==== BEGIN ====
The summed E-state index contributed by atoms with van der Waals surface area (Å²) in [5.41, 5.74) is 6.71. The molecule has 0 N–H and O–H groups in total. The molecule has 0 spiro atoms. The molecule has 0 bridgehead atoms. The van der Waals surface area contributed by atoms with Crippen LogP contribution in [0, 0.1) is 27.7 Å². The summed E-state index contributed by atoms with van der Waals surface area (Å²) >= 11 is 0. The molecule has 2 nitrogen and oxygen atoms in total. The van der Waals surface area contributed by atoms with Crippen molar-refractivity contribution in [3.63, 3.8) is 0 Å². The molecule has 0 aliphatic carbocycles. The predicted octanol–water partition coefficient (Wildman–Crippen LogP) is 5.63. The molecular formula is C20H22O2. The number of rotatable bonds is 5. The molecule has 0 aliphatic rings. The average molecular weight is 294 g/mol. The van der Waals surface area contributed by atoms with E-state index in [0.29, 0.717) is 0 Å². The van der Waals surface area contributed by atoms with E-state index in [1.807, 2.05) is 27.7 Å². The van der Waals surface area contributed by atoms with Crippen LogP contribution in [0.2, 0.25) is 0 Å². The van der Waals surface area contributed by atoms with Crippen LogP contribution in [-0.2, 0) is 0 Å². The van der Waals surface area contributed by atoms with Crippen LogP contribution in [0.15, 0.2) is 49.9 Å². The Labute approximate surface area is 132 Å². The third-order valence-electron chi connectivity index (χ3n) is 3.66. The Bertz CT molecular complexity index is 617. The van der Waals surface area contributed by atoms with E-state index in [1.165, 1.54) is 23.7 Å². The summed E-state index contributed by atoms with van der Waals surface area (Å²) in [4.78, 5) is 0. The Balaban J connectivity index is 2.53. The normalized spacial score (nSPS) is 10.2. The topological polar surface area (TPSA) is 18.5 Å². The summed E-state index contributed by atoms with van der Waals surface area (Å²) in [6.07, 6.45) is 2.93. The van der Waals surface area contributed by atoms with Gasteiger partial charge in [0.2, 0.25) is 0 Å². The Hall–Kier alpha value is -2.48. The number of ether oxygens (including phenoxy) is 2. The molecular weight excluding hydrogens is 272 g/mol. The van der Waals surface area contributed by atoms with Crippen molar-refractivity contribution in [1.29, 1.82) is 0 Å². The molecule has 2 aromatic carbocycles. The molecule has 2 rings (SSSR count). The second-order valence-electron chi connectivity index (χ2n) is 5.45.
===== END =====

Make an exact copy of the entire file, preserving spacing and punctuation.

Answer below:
The summed E-state index contributed by atoms with van der Waals surface area (Å²) in [5.41, 5.74) is 6.71. The molecule has 0 N–H and O–H groups in total. The molecule has 0 spiro atoms. The molecule has 0 bridgehead atoms. The van der Waals surface area contributed by atoms with Crippen LogP contribution in [0, 0.1) is 27.7 Å². The summed E-state index contributed by atoms with van der Waals surface area (Å²) >= 11 is 0. The molecule has 2 nitrogen and oxygen atoms in total. The van der Waals surface area contributed by atoms with Crippen molar-refractivity contribution in [3.63, 3.8) is 0 Å². The molecule has 0 aliphatic carbocycles. The predicted octanol–water partition coefficient (Wildman–Crippen LogP) is 5.63. The molecular formula is C20H22O2. The number of rotatable bonds is 5. The molecule has 0 aliphatic rings. The average molecular weight is 294 g/mol. The van der Waals surface area contributed by atoms with E-state index in [0.29, 0.717) is 0 Å². The van der Waals surface area contributed by atoms with E-state index in [1.807, 2.05) is 27.7 Å². The van der Waals surface area contributed by atoms with Crippen LogP contribution in [0.2, 0.25) is 0 Å². The van der Waals surface area contributed by atoms with Crippen LogP contribution in [-0.2, 0) is 0 Å². The van der Waals surface area contributed by atoms with Crippen LogP contribution in [0.15, 0.2) is 49.9 Å². The Labute approximate surface area is 132 Å². The third-order valence-electron chi connectivity index (χ3n) is 3.66. The Bertz CT molecular complexity index is 617. The van der Waals surface area contributed by atoms with E-state index in [1.165, 1.54) is 23.7 Å². The summed E-state index contributed by atoms with van der Waals surface area (Å²) in [4.78, 5) is 0. The Balaban J connectivity index is 2.53. The normalized spacial score (nSPS) is 10.2. The topological polar surface area (TPSA) is 18.5 Å². The summed E-state index contributed by atoms with van der Waals surface area (Å²) in [6.07, 6.45) is 2.93. The van der Waals surface area contributed by atoms with Gasteiger partial charge in [0.2, 0.25) is 0 Å². The Hall–Kier alpha value is -2.48. The number of ether oxygens (including phenoxy) is 2. The molecular weight excluding hydrogens is 272 g/mol. The van der Waals surface area contributed by atoms with Crippen molar-refractivity contribution in [1.29, 1.82) is 0 Å². The molecule has 2 aromatic carbocycles. The molecule has 2 rings (SSSR count). The second-order valence-electron chi connectivity index (χ2n) is 5.45.